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Output a string to the console

Write the string "Hello World!" to STDOUT
perl
print "Hello World!\n"

Retrieve a string containing ampersands from the variables in a url

My PHP script first does a query to obtain customer info for a form. The form has first name and last name fields among others. The customer has put entries such as "Ron & Jean" in the first name field in the database. Then the edit form script is called with variables such as

"http://myserver.com/custinfo/edit.php?mode=view&fname=Ron & Jean&lname=Smith".

The script variable for first name $_REQUEST['firstname'] never gets beyond the "Ron" value because of the ampersand in the data.

I have tried various functions like urldecode but all to no avail. I even tried encoding the url before the view screen is painted so that the url looks like "http://myserver/custinfo/edit.php?mode=view&fname="Ronxxnbsp;xxamp;xxnbsp;Jean"&lname=SMITH". (sorry I had to add the xx to replace the ampersand or it didn't display meaningful url contents the browser sees.)

Of course this fails for the same reasons. What is a better approach?
perl
print "http://myserver.com/custinfo/edit.php"
."?fname=".urlenc('Ron & Jean')
."&lname=".urlenc('Smith');
sub urlenc{my($s)=@_;$s=~s/([^A-Za-z0-9])/sprintf("%%%02X",ord($1))/seg;$s}

string-wrap

Wrap the string "The quick brown fox jumps over the lazy dog. " repeated ten times to a max width of 78 chars, starting each line with "> "

Expected output:
> The quick brown fox jumps over the lazy dog. The quick brown fox jumps over t
> he lazy dog. The quick brown fox jumps over the lazy dog. The quick brown fox
> jumps over the lazy dog. The quick brown fox jumps over the lazy dog. The qui
> ck brown fox jumps over the lazy dog. The quick brown fox jumps over the lazy
> dog. The quick brown fox jumps over the lazy dog. The quick brown fox jumps o
> ver the lazy dog. The quick brown fox jumps over the lazy dog.
perl
print map"> $_\n",("The quick brown fox jumps over the lazy dog. " x 10)=~/(.{1,77}) ?/g;

Define a string containing special characters

Define the literal string "\#{'}${"}/"
perl
$special = '\#{\'}${"}/';
$special = q(\#{'}${"}/);

Define a multiline string

Define the string:
"This
Is
A
Multiline
String"
perl
$text = 'This
Is
A
Multiline
String';
$text = <<EOF;
This
Is
A
Multiline
String
EOF

Define a string containing variables and expressions

Given variables a=3 and b=4 output "3+4=7"
perl
print "$a+$b=${\($a+$b)}\n";
sprintf("%d+%d=%d", $a, $b, $a + $b);
print $a, '+', $b, '=', $a + $b;

Reverse the characters in a string

Given the string "reverse me", produce the string "em esrever"
perl
$_ = reverse "reverse me"; print

Reverse the words in a string

Given the string "This is a end, my only friend!", produce the string "friend! only my end, the is This"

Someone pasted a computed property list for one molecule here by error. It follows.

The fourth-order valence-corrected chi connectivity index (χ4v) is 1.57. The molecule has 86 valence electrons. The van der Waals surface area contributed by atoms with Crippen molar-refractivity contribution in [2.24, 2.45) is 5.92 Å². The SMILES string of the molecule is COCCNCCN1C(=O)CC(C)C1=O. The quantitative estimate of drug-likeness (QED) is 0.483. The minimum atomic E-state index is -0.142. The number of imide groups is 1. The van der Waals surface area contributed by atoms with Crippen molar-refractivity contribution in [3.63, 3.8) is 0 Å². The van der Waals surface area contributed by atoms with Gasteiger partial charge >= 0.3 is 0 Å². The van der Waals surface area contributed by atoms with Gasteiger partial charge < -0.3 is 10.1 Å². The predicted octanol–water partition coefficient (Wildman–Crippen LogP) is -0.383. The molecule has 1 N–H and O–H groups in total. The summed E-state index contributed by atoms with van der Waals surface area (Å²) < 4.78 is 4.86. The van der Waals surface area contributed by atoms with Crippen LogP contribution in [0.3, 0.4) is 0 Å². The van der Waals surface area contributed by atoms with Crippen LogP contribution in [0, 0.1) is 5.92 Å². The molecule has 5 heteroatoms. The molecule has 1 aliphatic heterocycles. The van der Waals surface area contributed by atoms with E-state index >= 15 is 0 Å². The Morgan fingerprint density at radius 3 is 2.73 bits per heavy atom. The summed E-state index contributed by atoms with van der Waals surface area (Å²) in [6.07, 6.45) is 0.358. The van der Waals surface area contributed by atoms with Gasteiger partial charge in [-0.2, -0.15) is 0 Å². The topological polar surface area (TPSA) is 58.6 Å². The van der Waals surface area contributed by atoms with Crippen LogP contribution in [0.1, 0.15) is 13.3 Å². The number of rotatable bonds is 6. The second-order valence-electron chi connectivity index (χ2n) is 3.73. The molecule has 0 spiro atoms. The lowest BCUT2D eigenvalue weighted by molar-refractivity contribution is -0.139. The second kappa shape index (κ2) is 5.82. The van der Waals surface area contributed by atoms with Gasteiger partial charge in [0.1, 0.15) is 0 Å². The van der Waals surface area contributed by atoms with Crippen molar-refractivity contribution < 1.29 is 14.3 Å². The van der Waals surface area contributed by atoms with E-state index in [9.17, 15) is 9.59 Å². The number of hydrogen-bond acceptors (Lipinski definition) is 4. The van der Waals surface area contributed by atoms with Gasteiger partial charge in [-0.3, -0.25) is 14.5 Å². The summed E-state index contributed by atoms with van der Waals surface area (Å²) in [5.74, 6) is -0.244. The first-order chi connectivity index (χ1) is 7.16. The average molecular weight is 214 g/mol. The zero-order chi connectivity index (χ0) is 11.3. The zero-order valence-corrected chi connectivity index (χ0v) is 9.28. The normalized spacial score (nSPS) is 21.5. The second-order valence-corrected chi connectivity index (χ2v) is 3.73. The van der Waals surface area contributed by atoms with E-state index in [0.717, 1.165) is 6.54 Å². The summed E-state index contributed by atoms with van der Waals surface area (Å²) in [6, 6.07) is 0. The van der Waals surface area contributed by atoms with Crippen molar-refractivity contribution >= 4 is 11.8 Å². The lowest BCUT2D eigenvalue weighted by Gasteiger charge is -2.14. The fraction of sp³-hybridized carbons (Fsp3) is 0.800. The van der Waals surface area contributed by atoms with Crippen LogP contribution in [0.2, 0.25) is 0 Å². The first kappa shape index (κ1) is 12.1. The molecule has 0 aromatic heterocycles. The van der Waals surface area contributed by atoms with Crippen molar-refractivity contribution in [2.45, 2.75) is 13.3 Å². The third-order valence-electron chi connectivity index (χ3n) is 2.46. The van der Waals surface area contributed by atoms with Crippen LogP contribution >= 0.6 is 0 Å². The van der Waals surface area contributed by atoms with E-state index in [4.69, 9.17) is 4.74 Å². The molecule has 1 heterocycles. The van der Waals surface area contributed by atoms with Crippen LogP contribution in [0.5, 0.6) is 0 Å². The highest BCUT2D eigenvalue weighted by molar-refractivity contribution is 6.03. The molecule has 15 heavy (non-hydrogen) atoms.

perl
$reversed = join ' ', reverse split / /, $text;

Text wrapping

Wrap the string "The quick brown fox jumps over the lazy dog. " repeated ten times to a max width of 78 chars, starting each line with "> ", yielding this result:

> The quick brown fox jumps over the lazy dog. The quick brown fox jumps
> over the lazy dog. The quick brown fox jumps over the lazy dog. The
> quick brown fox jumps over the lazy dog. The quick brown fox jumps
> over the lazy dog. The quick brown fox jumps over the lazy dog. The
> quick brown fox jumps over the lazy dog. The quick brown fox jumps
> over the lazy dog. The quick brown fox jumps over the lazy dog. The
> quick brown fox jumps over the lazy dog.
perl
use Text::Wrap;
$text = "The quick brown fox jumps over the lazy dog. ";
$Text::Wrap::columns = 73;
print wrap('> ', '> ', $text x 10);
$_ = "The quick brown fox jumps over the lazy dog. " x 10;
s/(.{0,70}) /> $1\n/g;
print;

Remove leading and trailing whitespace from a string

Given the string "  hello    " return the string "hello".
perl
my $string = " hello ";
$string =~ s{
\A\s* # Any number of spaces at the start of the string
(.+?) # Remember any number of characters until we reach
\s*\z # any number of spaces at the end of the string
}{
$1 # Leave the characters we remembered
}x;
my $string = " hello ";
$string =~ s{\A\s*}{};
$string =~ s{\s*\z}{};

#Modification History:
# 2009-MAR-17: GGARIEPY: [creation] (geoff.gariepy@gmail.com)

$string = " hello ";
$string =~ s/^\s+|\s+$//g; # All the action happens in one regex!

# Regex Notes:
# ^ - anchors to the beginning of the string
# $ - anchors to the end of the string
# g - causes regex to match as many times as possible
# | - logical OR

Simple substitution cipher

Take a string and return the ROT13 and ROT47 (Check Wikipedia) version of the string.
For example:
String is: Hello World #123
ROT13 returns: Uryyb Jbeyq #123
ROT47 returns: w6==@ (@C=5 R`ab
perl
sub rot13 {
my $str = shift;
$str =~ tr/A-Za-z/N-ZA-Mn-za-m/;
return $str;
}

sub rot47 {
my $str = shift;
$str =~ tr/!-~/P-~!-O/;
return $str;
}

my $string = 'Hello World #123';

print "$string\n";
print rot13($string)."\n";
print rot47($string)."\n";

Make a string uppercase

Transform "Space Monkey" into "SPACE MONKEY"
perl
print uc "Space Monkey"

Make a string lowercase

Transform "Caps ARE overRated" into "caps are overrated"
perl
print lc "Caps ARE overRated"

Capitalise the first letter of each word

Transform "man OF stEEL" into "Man Of Steel"
perl
$text =~ s/(\w+)/\u\L$1/g;